Richard “Bushwick Bill” Shaw may have been small in stature, but the legacy he leaves behind is huge. The Jamaica-born and Bushwick, Brooklyn-raised Bushwick, who died at 52 on Sunday night not long after a diagnosis of pancreatic cancer, started out in hip-hop culture as a graf writer (as a BK teen, his tag was INFANT, according to noted artist Blake “KEO” Lethem) and dancer, and is famous for his tenure in the iconic group the Geto Boys.

The group’s best-known lineup consisted of Bushwick, Scarface, Willie D, and DJ Ready Red. But Geto Boys history predates that cast of characters by a number of years. In a 2015 interview, Bushwick recalled being down with the group since 1984, two years before their first single.

“In ’84 there was Raheem, Slim Jukebox, and Sir Rap-A-Lot,” he explained. “Those were the first three members of the Geto Boys with DJ Ready Red. By ’85 it was Prince Johnny C, Slim Jukebox, Bushwick Bill, and DJ Ready Red. By ’89 it was Scarface, Willie D, Bushwick Bill, and Ready Red.”

Bushwick, who moved to Houston in the ’80s, began his tenure in the group as a dancer, not a rapper. But his memorable performance on the track “Size Ain’t Shit” (a nod to his 3’8” stature) earned him a place behind the mic.

 

The prime years of the Bushwick-Scarface-Willie-Ready incarnation of the group gave the world some of the best rap music of the genre’s Golden Age. Arguably the first Houston group—and one of the first groups from the South, period—to have massive national success, the Geto Boys proved that hip-hop was far more than a coastal phenomenon. The group’s songs ranged from psychological character studies to prescient political diatribes to horrorcore anthems—that last kind of song brought it no shortage of controversy—and Bushwick’s unique voice and persona were at the center.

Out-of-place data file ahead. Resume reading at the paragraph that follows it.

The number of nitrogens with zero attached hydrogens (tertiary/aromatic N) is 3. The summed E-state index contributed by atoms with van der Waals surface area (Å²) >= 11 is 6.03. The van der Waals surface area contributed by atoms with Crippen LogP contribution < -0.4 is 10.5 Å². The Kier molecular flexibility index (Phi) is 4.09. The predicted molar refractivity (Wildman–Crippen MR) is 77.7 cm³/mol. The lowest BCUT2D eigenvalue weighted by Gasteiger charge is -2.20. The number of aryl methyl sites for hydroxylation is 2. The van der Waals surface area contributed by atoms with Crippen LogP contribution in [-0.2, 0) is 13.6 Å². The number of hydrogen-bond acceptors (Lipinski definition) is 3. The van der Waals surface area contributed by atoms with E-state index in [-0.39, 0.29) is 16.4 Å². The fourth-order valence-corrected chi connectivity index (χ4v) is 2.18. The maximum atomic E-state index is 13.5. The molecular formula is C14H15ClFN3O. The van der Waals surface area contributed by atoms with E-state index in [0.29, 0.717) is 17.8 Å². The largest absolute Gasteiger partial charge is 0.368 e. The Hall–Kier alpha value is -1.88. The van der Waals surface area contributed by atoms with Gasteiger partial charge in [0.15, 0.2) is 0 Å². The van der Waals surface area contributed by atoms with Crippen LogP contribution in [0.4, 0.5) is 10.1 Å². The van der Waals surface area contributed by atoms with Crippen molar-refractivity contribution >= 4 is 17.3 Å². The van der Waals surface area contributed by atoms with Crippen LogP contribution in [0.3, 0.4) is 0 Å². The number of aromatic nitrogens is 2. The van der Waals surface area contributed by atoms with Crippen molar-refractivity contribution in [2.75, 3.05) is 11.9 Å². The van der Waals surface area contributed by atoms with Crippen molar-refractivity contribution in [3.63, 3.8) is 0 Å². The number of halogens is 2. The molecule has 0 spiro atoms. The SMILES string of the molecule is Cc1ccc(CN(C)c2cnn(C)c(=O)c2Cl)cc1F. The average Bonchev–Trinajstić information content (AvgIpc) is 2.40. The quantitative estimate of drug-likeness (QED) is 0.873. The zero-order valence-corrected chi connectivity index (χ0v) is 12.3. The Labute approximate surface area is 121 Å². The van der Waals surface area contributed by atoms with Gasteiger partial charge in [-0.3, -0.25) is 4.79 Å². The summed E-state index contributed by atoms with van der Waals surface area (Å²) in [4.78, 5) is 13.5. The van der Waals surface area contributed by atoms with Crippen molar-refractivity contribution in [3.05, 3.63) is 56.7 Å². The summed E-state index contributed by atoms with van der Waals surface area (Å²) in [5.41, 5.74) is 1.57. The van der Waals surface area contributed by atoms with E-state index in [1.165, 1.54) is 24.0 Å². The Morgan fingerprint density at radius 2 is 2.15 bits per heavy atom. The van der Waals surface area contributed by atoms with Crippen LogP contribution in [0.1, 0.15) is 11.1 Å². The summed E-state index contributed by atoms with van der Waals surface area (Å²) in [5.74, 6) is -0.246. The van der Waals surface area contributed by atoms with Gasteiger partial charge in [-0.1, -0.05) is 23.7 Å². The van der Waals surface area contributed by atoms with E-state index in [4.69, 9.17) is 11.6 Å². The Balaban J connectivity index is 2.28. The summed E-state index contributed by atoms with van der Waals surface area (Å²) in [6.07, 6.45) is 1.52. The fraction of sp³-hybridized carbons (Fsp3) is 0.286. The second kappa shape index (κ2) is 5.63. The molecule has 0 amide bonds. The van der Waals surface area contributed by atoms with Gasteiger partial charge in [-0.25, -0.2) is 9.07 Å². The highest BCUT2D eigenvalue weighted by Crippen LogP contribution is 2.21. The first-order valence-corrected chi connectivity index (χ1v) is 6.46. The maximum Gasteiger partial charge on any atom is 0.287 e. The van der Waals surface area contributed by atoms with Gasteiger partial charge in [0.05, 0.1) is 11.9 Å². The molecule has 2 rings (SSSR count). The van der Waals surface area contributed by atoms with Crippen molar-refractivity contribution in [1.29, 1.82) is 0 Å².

Bushwick released a number of solo albums as well, beginning with 1992’s superb Little Big Man. That project contained “Ever so Clear,” a chilling account of the 1991 incident where he got shot in the eye during an argument with his girlfriend. (The aftermath is pictured on the classic cover of the Geto Boys’ We Can’t Be Stopped.) He closed the song with one of his most famous lyrics: “I’m glad that I’m here, G/But it’s fucked up I had to lose an eye to see shit clearly.”

In 2006, Bushwick would become born again, and his final solo album, 2010’s My Testimony of Redemption, reflected that change. But he never shied away from his legacy, frequently jumping on the smallest and strangest of stages to perform the Geto Boys classic “Damn It Feels Good to Be a Gangsta.”

Bushwick once summed up his approach to life during an interview for a still-unreleased documentary. “I am a goofy person at heart,” he said. “I just believe that live, love, laugh—[that’s] basically what it is.”